Anxiety, particularly around self-promotion, can stymie a career. It can stem from too frequently being outside your comfort zone. Equally, it can get worse when you always play it safe and get stuck. If left unchallenged for too long, stretching your comfort zone suddenly becomes a very big deal.
That’s why self-promotion is much the same as any good workout – it’s little and often. It’s not a one-off marathon that will build your career muscles.
Here are a few questions to consider:
1. What would feel like a stretch – but use my strengths?
The point of ‘raising your profile’ isn’t to get noticed by all and sundry. That can feel completely out of your depth or your sense of control. Rather, what is important is to raise it in a way that feels like a stretch, but authentic to you.
If you are deathly afraid of public speaking, first try leading a small group presentation. Ask for presentational training or invest in it yourself.
If you would like to be published, start by offering to write an article for your internal employee newsletter. Get the feedback you need and then work your way up to contributing to industry news pieces. The key is to start where you feel comfortable and then consistently stretch yourself.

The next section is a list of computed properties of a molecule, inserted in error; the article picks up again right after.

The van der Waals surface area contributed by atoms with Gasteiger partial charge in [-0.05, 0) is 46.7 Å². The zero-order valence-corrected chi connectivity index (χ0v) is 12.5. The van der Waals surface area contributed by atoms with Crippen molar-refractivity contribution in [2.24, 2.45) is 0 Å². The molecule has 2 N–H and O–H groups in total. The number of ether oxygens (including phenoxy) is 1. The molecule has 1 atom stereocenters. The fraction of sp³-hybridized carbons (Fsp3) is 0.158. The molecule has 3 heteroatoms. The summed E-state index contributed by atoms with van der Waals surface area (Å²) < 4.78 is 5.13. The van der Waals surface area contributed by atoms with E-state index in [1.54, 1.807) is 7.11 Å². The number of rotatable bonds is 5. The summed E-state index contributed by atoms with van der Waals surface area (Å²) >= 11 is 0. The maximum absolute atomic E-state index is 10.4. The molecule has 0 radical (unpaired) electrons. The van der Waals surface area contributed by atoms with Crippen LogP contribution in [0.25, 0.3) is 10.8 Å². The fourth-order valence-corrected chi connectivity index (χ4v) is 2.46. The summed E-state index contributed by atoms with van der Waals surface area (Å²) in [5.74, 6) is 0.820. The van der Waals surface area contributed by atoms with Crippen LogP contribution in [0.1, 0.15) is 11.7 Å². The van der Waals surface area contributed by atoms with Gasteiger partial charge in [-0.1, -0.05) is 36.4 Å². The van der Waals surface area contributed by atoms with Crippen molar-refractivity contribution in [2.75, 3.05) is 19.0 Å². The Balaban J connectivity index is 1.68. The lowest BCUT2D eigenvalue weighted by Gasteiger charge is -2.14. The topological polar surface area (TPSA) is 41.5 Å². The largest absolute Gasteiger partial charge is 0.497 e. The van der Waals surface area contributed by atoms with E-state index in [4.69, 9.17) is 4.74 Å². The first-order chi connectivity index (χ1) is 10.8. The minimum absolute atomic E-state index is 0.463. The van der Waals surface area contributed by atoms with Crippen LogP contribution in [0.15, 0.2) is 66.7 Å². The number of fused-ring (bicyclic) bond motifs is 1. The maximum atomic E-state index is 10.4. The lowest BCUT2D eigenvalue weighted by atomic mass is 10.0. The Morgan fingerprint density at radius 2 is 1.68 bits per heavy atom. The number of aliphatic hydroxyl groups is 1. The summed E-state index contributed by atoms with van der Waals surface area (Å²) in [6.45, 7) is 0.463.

Jackie Gittins, who was a senior leader at PwC when I interviewed her for ‘Beyond the Boys Club’ shared examples that worked for her:
‘For some people, it might be a mass email announcing a win. I get asked to speak at a lot of conferences, which helps spread the word. I know my strengths and weaknesses; I am terrible at writing, but a good speaker, so that is where I concentrate my efforts.’
‘When your name is mentioned in a magazine or your name is on the speaking circuit, people aren’t incredulous and looking to find fault with you. It simply reinforces the idea that you are someone who knows what you are talking about.’
2. Where is an audience with whom I could even start?
When asked where a woman who is completely frozen by the idea of self-promotion should start out, Jackie suggested:
‘You could update people in a team meeting, by explaining the win, what it took to achieve and what it means for both your department and the organisation as a whole.’
The point is, you have to start somewhere and the options are endless. Jackie initially found it difficult to accept that she would have to raise her profile to be noticed for her work.
3. What is my lack of self-promotion costing me?
I often tell my audiences that little comes to the woman who is waiting, like I first did, to be noticed by a fairy ‘career-mother’. She simply doesn’t exist!
Unfortunately, no matter how hard you work, too often the rewards go to those who are, shall we say ‘less bashful’ even if less skilled.
In the retelling of her experiences, this resonated with Jackie who said:
‘I’m 45, but it wasn’t until I was in my thirties that I noticed how much male colleagues were drawing attention to their work, the same type of work I was doing. I was put off initially, but came to realise that I had to learn to tell my story in a way that was authentic to me.’